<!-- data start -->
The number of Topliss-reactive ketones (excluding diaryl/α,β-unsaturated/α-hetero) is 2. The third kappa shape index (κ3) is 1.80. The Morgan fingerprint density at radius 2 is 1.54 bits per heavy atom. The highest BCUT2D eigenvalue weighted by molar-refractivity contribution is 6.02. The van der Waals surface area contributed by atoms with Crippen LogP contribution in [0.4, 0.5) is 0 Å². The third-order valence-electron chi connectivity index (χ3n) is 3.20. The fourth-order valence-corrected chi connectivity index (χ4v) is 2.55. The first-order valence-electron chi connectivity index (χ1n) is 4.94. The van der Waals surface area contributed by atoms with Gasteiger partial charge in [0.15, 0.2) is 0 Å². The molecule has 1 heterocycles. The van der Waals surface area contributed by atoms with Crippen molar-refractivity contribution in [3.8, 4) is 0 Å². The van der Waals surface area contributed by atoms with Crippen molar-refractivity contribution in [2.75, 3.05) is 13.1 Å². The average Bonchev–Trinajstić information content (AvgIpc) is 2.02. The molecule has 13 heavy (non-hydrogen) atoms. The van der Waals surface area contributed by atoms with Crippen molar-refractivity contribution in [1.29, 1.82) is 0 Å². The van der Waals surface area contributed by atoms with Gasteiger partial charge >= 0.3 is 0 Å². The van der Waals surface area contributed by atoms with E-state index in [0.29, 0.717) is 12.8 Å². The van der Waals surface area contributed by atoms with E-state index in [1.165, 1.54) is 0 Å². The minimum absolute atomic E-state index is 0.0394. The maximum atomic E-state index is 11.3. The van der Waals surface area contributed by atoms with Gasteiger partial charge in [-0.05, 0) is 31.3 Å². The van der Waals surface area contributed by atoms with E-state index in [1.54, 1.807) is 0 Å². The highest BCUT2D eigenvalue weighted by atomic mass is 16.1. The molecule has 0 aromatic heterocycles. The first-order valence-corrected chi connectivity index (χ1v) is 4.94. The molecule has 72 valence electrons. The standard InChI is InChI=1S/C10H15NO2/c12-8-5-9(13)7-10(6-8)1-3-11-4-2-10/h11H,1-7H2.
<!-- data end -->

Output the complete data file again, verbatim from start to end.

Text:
The number of Topliss-reactive ketones (excluding diaryl/α,β-unsaturated/α-hetero) is 2. The third kappa shape index (κ3) is 1.80. The Morgan fingerprint density at radius 2 is 1.54 bits per heavy atom. The highest BCUT2D eigenvalue weighted by molar-refractivity contribution is 6.02. The van der Waals surface area contributed by atoms with Crippen LogP contribution in [0.4, 0.5) is 0 Å². The third-order valence-electron chi connectivity index (χ3n) is 3.20. The fourth-order valence-corrected chi connectivity index (χ4v) is 2.55. The first-order valence-electron chi connectivity index (χ1n) is 4.94. The van der Waals surface area contributed by atoms with Gasteiger partial charge in [0.15, 0.2) is 0 Å². The molecule has 1 heterocycles. The van der Waals surface area contributed by atoms with Crippen molar-refractivity contribution in [3.8, 4) is 0 Å². The van der Waals surface area contributed by atoms with Crippen molar-refractivity contribution in [2.75, 3.05) is 13.1 Å². The average Bonchev–Trinajstić information content (AvgIpc) is 2.02. The molecule has 13 heavy (non-hydrogen) atoms. The van der Waals surface area contributed by atoms with Crippen molar-refractivity contribution in [1.29, 1.82) is 0 Å². The van der Waals surface area contributed by atoms with Gasteiger partial charge >= 0.3 is 0 Å². The van der Waals surface area contributed by atoms with E-state index in [0.29, 0.717) is 12.8 Å². The van der Waals surface area contributed by atoms with E-state index in [1.165, 1.54) is 0 Å². The minimum absolute atomic E-state index is 0.0394. The maximum atomic E-state index is 11.3. The van der Waals surface area contributed by atoms with Gasteiger partial charge in [-0.05, 0) is 31.3 Å². The van der Waals surface area contributed by atoms with E-state index in [1.54, 1.807) is 0 Å². The highest BCUT2D eigenvalue weighted by atomic mass is 16.1. The molecule has 0 aromatic heterocycles. The first-order valence-corrected chi connectivity index (χ1v) is 4.94. The molecule has 72 valence electrons. The standard InChI is InChI=1S/C10H15NO2/c12-8-5-9(13)7-10(6-8)1-3-11-4-2-10/h11H,1-7H2.